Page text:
Charles O’Brien (Western Illinois Univ., emeritus) published Deadly Quarrel (Severn House, July 2009), a historical mystery novel set in Britain, October 1789, against a background of West Country smuggling, women’s property rights, and spa life in Bath.

Bette W. Oliver, an independent scholar specializing in late 18th-century France, is the author of Orphans on the Earth: Girondin Fugitives from the Terror, 1793–94 (Lexington Books, 2009). Drawing on the memoirs of Francois Buzot, Jerome Petion, Charles Barbaroux, and Jean-Baptiste Louvet, as well as the correspondence between Buzot and Madame Roland, this is the first book to examine the lives of the Girondin fugitives after their expulsion from the National Convention in the spring of 1793. By the summer of 1794, only Louvet had managed to survive the Terror. Oliver is also the author of From Royal to National: The Louvre Museum and the Bibliotheque Nationale (Lexington Books, 2007), as well as eight volumes of poetry.

Elizabeth Schmidt (Loyola Coll., Maryland) won the 2008 Alpha Sigma Nu Book Award for history for her 2005 book, Mobilizing the Masses: Gender, Ethnicity, and Class in the Nationalist Movement in Guinea, 1939–58. The competition included books published from 2005 to 2007 by faculty from 29 Jesuit colleges and universities. Her 2007 book, Cold War and Decolonization in Guinea, 1946–58, won the 2008 Best Book Award of the African Politics Conference Group, an affiliate of the African Studies Association, American Political Science Association, and International Studies Association.

Ingo Trauschweizer (Ohio Univ.) received the Society for Military History’s 2009 Distinguished Book (American) prize for his 2008 monograph The Cold War U.S. Army: Building Deterrence for Limited War (University of Kansas Press).

The American Council of Learned Societies (ACLS) announced its fellowship recipients for 2009 in July. Among the winners were a number of AHA members. Congratulations to: Zayde Antrim (Trinity Coll., Conn.); Edward James Balleisen (Duke Univ.); Robin B. Barnes (Davidson Coll.); Jelena Batinic (Stanford Univ.); Jakub Benes (Univ. of California at Davis); Palmira Brummett (Univ. of Tennessee at Knoxville); Angus Burgin (Harvard Univ.); Matthew P. Canepa (Coll. of Charleston); Alex S. Cummings (Columbia Univ.); Ahmed El Shamsy (Harvard Univ.); Jared Farmer (SUNY-Stony Brook); Estelle B. Freedman (Stanford Univ.); Niklas E. Frykman (Univ. of Pittsburgh); Pablo F. Gomez (Vanderbilt Univ.); Karen B. Graubart (Univ. of Notre Dame); Monica H. Green (Arizona State Univ.); Paula Pears Hastings (Duke Univ.); Benjamin Carter Hett (CUNY, Hunter Coll.); Andrew Robert Highsmith (Univ. of Michigan at Ann Arbor); Faith C. Hillis (Yale Univ.); David Bruce Igler (Univ. of California at Irvine); Sun Joo Kim (Harvard Univ.); Phoebe S. Kropp (Univ. of Pennsylvania); Ari Daniel Levine (Univ. of Georgia); James B. Loeffler (Univ. of Virginia); Valeria Manzano (Indiana Univ.); Kathryn Merkel-Hess (Univ. of California at Irvine); Stephen A. Mihm (Univ. of Georgia); Karl Hagstrom Miller (Univ. of Texas at Austin); Elizabeth More (Harvard Univ.); Kenneth B. Moss (Johns Hopkins Univ.); Susan Naquin (Princeton Univ.); Tara E. Nummedal (Brown Univ.); Devin O. Pendas (Boston Coll.); Elizabeth J. Pillsbury (Columbia Univ.); Daniel G. Prior (Miami Univ. of Ohio); Sophia W. Quinn-Judge (Temple Univ.); Laura Robson (Yale Univ.); Karen Routledge (Rutgers Univ. at New Brunswick); Linda M. Rupert (Univ. of North Carolina at Greensboro); Marina A. Rustow (Emory Univ.); Caroline Emily Shaw (Univ. of California at Berkeley); Jonathan Sheehan (Univ. of California at Berkeley); Theresa Marie Ventura (Columbia Univ.); Hannah Weiss Muller (Princeton Univ.); and Ann Marie Wilson (Harvard Univ.).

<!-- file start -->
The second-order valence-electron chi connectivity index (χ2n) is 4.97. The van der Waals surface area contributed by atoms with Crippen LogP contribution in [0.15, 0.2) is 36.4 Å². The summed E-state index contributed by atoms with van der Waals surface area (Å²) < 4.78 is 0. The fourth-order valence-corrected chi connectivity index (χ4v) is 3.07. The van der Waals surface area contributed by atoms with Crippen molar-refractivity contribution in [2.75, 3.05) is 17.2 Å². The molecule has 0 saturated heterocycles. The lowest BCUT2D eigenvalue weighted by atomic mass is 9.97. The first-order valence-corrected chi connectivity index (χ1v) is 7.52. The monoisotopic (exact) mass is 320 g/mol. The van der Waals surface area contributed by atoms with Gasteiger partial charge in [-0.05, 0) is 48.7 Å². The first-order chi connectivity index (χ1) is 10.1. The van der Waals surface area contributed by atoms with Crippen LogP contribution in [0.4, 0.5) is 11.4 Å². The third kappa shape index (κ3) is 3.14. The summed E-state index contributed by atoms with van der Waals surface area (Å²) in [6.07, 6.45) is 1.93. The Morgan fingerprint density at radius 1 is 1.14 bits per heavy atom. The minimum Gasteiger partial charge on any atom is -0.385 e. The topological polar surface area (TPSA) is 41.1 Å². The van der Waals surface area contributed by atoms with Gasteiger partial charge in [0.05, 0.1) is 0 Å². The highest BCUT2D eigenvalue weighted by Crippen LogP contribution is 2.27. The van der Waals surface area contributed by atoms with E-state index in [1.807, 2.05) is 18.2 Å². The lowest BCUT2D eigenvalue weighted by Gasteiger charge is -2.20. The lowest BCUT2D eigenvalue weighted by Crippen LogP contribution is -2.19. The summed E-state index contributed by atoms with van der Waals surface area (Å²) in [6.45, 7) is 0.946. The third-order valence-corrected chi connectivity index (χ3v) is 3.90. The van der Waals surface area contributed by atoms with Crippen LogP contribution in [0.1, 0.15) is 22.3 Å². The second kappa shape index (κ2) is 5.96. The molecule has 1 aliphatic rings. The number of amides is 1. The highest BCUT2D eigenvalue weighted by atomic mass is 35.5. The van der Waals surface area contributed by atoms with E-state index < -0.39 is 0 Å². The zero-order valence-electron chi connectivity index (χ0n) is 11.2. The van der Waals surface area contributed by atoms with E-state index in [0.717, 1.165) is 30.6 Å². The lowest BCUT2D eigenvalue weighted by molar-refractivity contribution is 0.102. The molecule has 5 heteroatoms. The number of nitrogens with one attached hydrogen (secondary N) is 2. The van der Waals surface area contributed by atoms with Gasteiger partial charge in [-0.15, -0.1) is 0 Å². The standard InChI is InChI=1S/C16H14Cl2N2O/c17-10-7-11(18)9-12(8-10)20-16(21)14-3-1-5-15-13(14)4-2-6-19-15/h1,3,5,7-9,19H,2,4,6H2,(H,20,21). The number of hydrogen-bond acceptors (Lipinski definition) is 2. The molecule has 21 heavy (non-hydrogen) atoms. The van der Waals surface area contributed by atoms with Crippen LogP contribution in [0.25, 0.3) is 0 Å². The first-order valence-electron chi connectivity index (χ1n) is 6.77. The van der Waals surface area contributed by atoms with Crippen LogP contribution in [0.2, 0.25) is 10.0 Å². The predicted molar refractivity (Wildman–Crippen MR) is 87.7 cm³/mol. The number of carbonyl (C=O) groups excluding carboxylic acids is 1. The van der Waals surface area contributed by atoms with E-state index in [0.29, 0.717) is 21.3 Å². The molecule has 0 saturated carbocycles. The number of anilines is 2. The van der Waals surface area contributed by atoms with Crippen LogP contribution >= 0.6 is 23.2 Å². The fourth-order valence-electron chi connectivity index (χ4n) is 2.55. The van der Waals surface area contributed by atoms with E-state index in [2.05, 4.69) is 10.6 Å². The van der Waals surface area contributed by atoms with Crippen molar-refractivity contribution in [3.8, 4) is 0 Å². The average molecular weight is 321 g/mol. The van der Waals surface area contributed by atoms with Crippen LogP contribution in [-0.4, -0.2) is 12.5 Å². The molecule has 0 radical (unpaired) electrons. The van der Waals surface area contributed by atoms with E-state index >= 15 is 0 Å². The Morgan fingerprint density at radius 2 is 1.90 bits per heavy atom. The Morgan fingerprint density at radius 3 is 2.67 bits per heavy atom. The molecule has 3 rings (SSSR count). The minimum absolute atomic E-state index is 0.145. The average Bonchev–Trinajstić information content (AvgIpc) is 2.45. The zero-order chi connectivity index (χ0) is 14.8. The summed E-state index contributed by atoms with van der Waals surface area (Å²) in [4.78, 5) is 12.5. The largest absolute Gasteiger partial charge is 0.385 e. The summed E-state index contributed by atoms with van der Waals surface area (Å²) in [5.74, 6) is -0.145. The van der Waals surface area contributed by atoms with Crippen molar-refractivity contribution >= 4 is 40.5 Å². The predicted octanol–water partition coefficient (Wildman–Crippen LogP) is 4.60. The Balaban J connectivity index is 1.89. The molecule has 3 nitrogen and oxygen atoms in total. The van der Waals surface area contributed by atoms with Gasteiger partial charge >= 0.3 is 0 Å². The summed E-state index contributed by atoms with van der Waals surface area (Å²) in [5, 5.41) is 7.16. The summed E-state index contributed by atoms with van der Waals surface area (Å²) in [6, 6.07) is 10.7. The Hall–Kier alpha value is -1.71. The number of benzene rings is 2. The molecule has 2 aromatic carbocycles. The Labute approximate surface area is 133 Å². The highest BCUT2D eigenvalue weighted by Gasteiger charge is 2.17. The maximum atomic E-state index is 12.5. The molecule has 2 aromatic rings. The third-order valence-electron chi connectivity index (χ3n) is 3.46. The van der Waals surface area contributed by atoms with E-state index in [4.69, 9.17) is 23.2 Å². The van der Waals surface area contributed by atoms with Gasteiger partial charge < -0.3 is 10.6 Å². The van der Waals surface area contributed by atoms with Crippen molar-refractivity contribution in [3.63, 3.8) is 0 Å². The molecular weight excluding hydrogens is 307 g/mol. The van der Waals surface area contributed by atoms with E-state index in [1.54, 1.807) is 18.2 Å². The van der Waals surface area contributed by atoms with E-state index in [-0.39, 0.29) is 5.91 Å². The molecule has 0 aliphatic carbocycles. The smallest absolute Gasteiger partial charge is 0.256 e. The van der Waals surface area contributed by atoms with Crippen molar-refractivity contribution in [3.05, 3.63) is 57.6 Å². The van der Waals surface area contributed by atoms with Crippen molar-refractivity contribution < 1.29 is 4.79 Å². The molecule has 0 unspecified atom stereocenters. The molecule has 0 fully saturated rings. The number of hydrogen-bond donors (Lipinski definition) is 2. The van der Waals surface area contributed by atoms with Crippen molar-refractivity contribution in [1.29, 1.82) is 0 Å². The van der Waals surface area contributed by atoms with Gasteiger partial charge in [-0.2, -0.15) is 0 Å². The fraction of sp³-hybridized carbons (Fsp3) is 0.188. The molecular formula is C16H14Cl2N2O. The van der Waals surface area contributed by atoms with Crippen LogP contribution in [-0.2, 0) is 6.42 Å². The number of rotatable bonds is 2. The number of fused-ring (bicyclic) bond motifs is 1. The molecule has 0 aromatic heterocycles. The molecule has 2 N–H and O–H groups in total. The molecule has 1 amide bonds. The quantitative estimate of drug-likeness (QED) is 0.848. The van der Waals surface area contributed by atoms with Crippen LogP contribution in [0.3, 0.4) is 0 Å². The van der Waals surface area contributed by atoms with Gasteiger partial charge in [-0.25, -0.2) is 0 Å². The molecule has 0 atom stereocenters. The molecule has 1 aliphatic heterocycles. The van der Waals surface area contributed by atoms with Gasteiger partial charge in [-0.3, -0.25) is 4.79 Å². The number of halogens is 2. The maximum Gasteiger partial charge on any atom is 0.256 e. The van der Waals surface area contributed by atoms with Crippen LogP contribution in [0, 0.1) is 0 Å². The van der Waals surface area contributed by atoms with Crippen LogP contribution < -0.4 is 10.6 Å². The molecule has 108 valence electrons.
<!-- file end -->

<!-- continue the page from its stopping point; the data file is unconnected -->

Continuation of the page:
In February 2009, the Gilder Lehrman Institute of American History announced the recipients of its 2009 fellowships. The 29 new fellows come from institutions across the United States and six foreign countries. The institute awards short-term fellowships to doctoral candidates, postdoctoral scholars, and independent scholars to conduct work in archives in New York City, and has funded a total of 550 fellowships since 1994. Several AHA members were among those awarded: Neil Cogan (Whittier Law Sch.), Caroline Cox (Univ. of the Pacific), Charles R. Foy (Eastern Illinois Univ.), John B. Hench (independent scholar), Rhonda Jones (North Carolina Central Univ.), and Yael A. Sternhell (Tel-Aviv Univ.) were named senior scholars; Christopher Cameron (Univ. of North Carolina at Chapel Hill), Theodore Cohen (Univ. of Maryland at College Park), Hidetaka Hirota (Boston Coll.), Stephanie A.T. Jacobe (American Univ.), Jessica Marie Johnson (Univ. of Maryland at College Park), Lorraine C. McConaghy (Museum of History & Industry), Michael Todd Landis (George Washington Univ.), Kathryn Shively Meier (Univ. of Virginia), Jonathan Nash (Univ. at Albany, SUNY), Jessica Parr (Univ. of New Hampshire), Jared Peatman (Texas A&M Univ.), and Katherine Sedgwick (Univ. of Pennsylvania) were awarded as doctoral candidates.